F. Scott Fitzgerald Fitzgerald's preferred liquor was gin; he believed you could not detect it on the breath (a funny notion given his remarkably low tolerance).

F. Scott Fitzgerald

1896-1940. Novelist and short-story writer. With his first novel, 'This Side of Paradise,' Fitzgerald became the spokesman for the Jazz Age. 'The Beautiful and the Damned' came next, followed by Fitzgerald's masterpiece, 'The Great Gatsby,' considered by many the finest American novel of the 20th century. 'Tender Is the Night' was published nine years later. Fitzgerald's last novel, 'The Last Tycoon,' was published posthumously. By Edward Hemingway hide caption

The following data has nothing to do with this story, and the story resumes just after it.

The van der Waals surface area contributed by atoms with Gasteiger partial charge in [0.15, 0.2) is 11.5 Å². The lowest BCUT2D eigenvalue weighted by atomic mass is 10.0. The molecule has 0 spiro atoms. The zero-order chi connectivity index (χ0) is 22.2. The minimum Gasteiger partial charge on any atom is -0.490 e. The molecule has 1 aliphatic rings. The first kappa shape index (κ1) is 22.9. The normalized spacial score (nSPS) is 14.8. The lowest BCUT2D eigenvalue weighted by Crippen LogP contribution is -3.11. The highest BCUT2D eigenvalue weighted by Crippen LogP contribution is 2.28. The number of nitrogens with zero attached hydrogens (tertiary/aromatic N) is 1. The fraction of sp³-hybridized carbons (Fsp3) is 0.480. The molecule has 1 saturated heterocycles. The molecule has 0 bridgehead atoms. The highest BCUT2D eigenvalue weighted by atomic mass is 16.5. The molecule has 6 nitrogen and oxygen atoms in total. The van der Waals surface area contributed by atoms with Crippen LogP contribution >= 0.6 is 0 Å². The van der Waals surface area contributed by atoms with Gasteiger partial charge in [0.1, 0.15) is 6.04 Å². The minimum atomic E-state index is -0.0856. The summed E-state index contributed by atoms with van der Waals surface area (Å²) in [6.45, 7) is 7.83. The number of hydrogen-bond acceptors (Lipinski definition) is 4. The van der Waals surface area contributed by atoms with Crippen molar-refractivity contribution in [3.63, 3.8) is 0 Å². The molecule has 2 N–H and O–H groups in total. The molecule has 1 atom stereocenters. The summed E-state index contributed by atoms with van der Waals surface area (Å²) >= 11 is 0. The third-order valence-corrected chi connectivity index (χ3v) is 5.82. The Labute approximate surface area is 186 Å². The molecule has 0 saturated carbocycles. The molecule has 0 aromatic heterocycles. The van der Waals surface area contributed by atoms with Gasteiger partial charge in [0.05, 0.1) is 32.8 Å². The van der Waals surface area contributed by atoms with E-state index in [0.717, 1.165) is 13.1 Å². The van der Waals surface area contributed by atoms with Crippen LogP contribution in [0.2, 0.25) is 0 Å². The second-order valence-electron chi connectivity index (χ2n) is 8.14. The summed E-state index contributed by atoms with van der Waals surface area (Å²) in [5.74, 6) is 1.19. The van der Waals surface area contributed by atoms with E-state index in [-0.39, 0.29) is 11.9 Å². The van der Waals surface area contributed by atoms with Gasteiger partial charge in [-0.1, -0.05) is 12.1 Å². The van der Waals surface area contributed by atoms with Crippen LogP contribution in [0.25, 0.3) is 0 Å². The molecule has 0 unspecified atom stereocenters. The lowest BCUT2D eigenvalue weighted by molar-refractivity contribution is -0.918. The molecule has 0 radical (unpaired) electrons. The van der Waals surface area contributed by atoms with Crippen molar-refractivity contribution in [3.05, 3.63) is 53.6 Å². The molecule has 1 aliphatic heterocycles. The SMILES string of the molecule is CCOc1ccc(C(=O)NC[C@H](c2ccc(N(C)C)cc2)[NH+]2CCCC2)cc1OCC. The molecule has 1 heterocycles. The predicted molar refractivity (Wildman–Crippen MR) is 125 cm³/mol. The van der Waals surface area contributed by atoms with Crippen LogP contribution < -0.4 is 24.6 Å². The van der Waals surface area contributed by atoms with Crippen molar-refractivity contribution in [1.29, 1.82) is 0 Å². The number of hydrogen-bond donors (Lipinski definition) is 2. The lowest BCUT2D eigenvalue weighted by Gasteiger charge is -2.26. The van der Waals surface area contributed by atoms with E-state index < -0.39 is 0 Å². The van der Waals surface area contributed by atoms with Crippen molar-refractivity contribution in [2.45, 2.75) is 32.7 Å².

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By Edward Hemingway
"First you take a drink, then the drink takes a drink, then the drink takes you."

Fitzgerald's preferred liquor was gin; he believed you could not detect it on the breath (a funny notion given his remarkably low tolerance). He would get roaring drunk on very little, but then it was the Roaring Twenties, and he was the symbol. Fitzgerald and his wife, Zelda, were a pair of drunken pranksters. There are stories about how they jumped into the fountain at the Plaza Hotel, boiled party guests' watches in tomato soup, stripped at the Follies. Invited to an impromptu party, "Come as you are," he and Zelda arrived in their pajamas. Zelda soon enough removed hers and danced naked. Did anyone have to smell their breath to know?